The Route Info page is devoted to Washington climbing route information,
including new routes, variations, corrections reported
from the field, web pages and guidebooks reporting route information, and other sources of route information. Climbers are encouraged to submit route information, trip reports, corrections, and other route information so this page can be kept as current
as possible. Please see the
contact info page for more information.
- A Seattle P-I article about all the hard climbing at Index.
- Current route and access developments can be found at the RCNW.net site, a great resource for Index and other Washington climbing areas.
- Clint Cummins has scanned his old Index guidebook, a great resource for looking up old, obscure routes and with good topos of all routes done through 1993 or so.
- Information about climbing in Darrington can still be found at Matt Perkins' Darrington page. Matt keeps his page up to date with great photos and topos of some of the best routes on Washington granite.
- Sunkist is the best route at Mt. Erie. Climb it and let me know if you disagree!
- The Fossil Rock topos and map in Rock Climbing Washington (pages 186-190) are courtesy of Marlene Ford. I copied them from Marlene and Jim Yoder's Fossil Rock guide, with permission, but neglected to give credit where credit was due in the first edition of Rock Climbing Washington. Thanks, Marlene and Jim!
- The Portland Rock Climbs Beacon Rock page has a lot of useful beta about climbing at Beacon Rock. The topo map of Beacon Rock seems to be a great resource for climbers.
- Click here for Beacon Rock State Park information.
- The USGS/Cascade Volcano Observatory web site includes this climb a volcano page about hiking up the Beacon Rock trail. Not much about actually climbing on Beacon Rock, though.
- Here's a link to a review of the current Frenchman Coulee guide.
- A Department of Fish and Wildlife decal is required for parking at Frenchman Coulee climbing areas, where posted. Click here for more information.
- Information about routes at Vantage can still be found at Bill Robins' web site, http://users.owt.com/wrobins/.
- A link to Joe Puryear's Tieton home page with guidebook, access and route information for the Tieton including Goose Egg Mountain route finder.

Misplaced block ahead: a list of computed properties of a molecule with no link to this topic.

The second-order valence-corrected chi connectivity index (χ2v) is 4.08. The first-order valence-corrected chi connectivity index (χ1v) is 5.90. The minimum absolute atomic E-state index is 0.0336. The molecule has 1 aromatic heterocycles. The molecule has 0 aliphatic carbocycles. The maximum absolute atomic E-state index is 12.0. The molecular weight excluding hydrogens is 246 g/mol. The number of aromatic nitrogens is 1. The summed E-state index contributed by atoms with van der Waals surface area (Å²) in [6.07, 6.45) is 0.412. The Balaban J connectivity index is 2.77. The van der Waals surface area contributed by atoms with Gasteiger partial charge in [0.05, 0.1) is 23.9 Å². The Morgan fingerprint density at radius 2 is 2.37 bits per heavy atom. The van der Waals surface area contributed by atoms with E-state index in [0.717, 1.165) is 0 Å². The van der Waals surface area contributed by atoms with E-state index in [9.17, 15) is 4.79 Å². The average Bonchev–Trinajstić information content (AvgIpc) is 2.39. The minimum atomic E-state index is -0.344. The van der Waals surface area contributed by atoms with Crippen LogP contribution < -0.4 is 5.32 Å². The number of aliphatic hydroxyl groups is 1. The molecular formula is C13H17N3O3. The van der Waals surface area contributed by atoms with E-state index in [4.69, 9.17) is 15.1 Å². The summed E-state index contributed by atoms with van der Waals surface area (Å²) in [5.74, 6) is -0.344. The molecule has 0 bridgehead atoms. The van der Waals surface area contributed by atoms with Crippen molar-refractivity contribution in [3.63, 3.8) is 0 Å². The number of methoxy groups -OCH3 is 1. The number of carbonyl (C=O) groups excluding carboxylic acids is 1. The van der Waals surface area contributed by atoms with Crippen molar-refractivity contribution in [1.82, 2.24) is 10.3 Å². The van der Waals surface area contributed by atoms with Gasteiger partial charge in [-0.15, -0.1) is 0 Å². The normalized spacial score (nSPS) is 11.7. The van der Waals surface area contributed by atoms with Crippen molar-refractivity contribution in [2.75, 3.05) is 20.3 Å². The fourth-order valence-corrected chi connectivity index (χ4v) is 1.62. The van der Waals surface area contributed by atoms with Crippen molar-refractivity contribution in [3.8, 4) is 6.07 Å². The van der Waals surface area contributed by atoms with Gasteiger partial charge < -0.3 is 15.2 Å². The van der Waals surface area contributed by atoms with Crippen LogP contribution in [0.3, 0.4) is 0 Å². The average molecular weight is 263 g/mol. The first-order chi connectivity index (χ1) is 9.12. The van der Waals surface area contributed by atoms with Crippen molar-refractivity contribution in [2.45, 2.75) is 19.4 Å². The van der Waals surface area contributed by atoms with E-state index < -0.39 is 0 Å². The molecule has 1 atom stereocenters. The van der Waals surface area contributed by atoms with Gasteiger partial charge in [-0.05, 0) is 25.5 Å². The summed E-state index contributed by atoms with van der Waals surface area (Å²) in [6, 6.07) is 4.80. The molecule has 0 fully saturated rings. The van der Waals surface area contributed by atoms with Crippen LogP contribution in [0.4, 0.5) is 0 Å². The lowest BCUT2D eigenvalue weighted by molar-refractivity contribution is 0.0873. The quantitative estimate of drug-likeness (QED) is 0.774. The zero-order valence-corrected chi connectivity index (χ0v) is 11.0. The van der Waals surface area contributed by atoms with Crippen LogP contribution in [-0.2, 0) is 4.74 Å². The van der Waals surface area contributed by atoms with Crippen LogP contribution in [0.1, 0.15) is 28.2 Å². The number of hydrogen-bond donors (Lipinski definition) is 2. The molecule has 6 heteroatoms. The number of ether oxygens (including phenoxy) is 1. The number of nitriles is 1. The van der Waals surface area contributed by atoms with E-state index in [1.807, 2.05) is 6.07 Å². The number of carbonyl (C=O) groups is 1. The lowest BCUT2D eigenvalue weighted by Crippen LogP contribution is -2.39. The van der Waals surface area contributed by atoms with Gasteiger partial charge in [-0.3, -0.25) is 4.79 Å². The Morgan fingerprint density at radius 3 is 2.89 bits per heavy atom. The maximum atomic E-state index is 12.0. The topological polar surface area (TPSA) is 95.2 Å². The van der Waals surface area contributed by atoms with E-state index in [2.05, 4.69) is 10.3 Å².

- A Washington Fish & Wildlife decal is required for parking at Oak Creek. Click here for more information.
- Bryan Burdo's guide, "Mazama Rock", was released in 2008. Haven't seen it yet, but is said to have a lot of new stuff.
- A Washington Fish & Wildlife decal is required for parking at Banks Lake and Potholes, as well as several other climbing areas in the state that happen to be on Fish & Wildlife land. Click here for more information.
- Information about climbing in the Walla Walla area can be found on Kevin Pogue's web site. Thanks, Kevin!
- From The Cougar Adventurer (9/29/00 edition) - Granite Point
Granite Point, sometimes referred to around [WSU] campus
as "The Rock", is only about 40 minutes out of Pullman,
on the Snake River. For the small area that it is, it offers
quite an extent of climbing levels ranging from 5.6-5.13a. All
of the routes are top-roped or bolted so no pro is necessary,
but be sure to carry plenty of webbing. The Rock is also a
popular place to hang out, swim, and cliff jump on hot days.
To Get There: Head out of Pullman like you're going to Colfax and take a
left on Wawawi Rd. Cross HWY 195 and stay on Wawawi Rd. until you reach the
river where the road changes names. Granite Point will be on your right. It
is the only piece of granite along this section of river and is hard to
- Thanks to Micah Lauer for providing a topo of Granite Point. There is a photo posted on Kevin Pogue's web site.
- Check the Features index for updates on routes in the Central Cascades.
- Check the Volcanoes index for updates on routes on the Cascade Volcanoes.
- Note: All of the permit information in Climbing the Cascade Volcanoes is outdated. This will be corrected when the book is eventually updated, but until then, before you go to climb any of the Cascade Volcanoes,
check with the Forest Service or National Park Service for current permit requirements and regulations.